Martin Münzel

Novo Nordisk

Date: Tuesday, June 14, 2022
Talk Time: 08:40 am - 09:00 am
Talk Title: Molecular Engineering of Safe and Efficacious Oral Basal Insulin

I am a research scientist in the diabetes research unit at Novo Nordisk. More specifically I work in protein and peptide chemistry. We are the people who design and synthesise new drugs – of course with the help and input of a lot of other people from other departments.

I have been at Novo Nordisk for about two years now. This is my first "real" job; before I have been working at different universities in Germany, the UK and the United States, such as Ludwig Maximilians University in Munich, Oxford University and the University of California in Berkeley, as a Ph.D. student and as a postdoc.

Oral administration of insulin represents a formidable scientific and medical challenge. For oral insulin therapy to be a viable option, the insulin molecule must not only survive the aggressive environment of the gastrointestinal tract, but additionally must be effectively absorbed in intact form into the circulation with very little variation. I will present the molecular engineering of the first long-acting insulin analogues for safe and efficacious oral therapy.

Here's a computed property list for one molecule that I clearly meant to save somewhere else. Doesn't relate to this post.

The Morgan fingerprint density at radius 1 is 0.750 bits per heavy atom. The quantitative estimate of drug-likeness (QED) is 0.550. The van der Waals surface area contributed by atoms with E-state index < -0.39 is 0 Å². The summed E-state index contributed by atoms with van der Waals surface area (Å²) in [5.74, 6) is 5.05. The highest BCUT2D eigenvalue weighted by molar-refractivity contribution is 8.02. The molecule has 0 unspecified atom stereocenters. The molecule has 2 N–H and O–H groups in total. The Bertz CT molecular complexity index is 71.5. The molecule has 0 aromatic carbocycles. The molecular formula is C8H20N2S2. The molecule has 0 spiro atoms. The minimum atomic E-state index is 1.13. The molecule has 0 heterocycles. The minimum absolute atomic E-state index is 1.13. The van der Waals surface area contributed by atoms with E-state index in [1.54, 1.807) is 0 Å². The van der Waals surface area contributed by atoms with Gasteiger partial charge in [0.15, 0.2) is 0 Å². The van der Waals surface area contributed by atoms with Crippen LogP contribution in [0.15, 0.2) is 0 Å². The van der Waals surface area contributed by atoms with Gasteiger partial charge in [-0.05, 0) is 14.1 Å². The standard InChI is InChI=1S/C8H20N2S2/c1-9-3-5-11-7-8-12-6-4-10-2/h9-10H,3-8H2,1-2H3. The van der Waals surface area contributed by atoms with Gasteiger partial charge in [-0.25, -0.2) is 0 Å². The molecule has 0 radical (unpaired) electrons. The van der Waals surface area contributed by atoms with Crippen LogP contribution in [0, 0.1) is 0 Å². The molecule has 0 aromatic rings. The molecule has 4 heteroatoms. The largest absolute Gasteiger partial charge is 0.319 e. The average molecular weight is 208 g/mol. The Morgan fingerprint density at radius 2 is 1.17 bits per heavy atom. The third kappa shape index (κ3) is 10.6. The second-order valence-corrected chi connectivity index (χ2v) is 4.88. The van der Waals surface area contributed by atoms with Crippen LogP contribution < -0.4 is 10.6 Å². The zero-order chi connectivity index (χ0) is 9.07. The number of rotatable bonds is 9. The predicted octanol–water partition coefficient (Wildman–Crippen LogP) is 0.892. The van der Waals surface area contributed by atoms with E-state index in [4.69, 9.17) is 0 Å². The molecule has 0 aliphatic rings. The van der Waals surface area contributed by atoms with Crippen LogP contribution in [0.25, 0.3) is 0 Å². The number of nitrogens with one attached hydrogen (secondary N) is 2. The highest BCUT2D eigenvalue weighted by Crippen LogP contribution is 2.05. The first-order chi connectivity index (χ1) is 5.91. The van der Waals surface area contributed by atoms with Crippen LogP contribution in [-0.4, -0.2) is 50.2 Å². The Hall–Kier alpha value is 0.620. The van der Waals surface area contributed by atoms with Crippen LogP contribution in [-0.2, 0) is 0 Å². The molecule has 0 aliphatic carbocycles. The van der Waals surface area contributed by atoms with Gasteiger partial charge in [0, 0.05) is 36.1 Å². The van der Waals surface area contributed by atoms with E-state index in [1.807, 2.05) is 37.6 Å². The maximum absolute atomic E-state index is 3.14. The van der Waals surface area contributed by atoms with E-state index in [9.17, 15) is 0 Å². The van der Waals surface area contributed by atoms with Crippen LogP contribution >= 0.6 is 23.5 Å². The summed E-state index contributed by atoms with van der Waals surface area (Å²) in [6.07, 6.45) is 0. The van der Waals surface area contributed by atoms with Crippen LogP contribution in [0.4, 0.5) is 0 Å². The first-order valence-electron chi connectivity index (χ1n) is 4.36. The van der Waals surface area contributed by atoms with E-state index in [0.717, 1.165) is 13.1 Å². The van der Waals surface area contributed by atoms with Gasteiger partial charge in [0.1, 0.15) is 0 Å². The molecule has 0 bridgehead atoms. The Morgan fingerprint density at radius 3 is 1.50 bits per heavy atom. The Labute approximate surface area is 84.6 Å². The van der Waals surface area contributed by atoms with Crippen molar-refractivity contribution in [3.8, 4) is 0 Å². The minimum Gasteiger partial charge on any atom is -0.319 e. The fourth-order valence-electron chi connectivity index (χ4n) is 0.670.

Molecules were designed to have increased solubility and stability towards proteolytic degradation and additionally exhibit ultra-long pharmacokinetic profiles to minimize variability in plasma exposure following absorption. When formulated in sodium caprate tablets and dosed orally to dogs, these insulin analogues were rapidly absorbed with a bioavailability of 3-4% and displayed glucose lowering activity. An elimination plasma half-life, approximatel 20h in dogs and approximately 70h in man, was achieved by adding a strong albumin binding moiety to reduce clearance, lowering the insulin receptor affinity 500-fold. Furthermore, at peak absorption albumin binding ensured high liver exposure with minimal and slow distribution to peripheral tissues.

Thus, the peaked absorption profile mediated an initial liver-centric insulin action that was able to blunt hypoglycaemia even in response to overdosing. These tailor-made long-acting insulin analogues have enabled the first successful once daily chronic administration of basal oral insulin in man, providing effective glucose control with no additional hypoglycaemia incidents compared to injectable insulin glargine.

Martin Münzel, talk image 2

Martin Münzel
Martin Münzel, talk image 1
Martin Münzel, talk image 3
Martin Münzel, talk image 4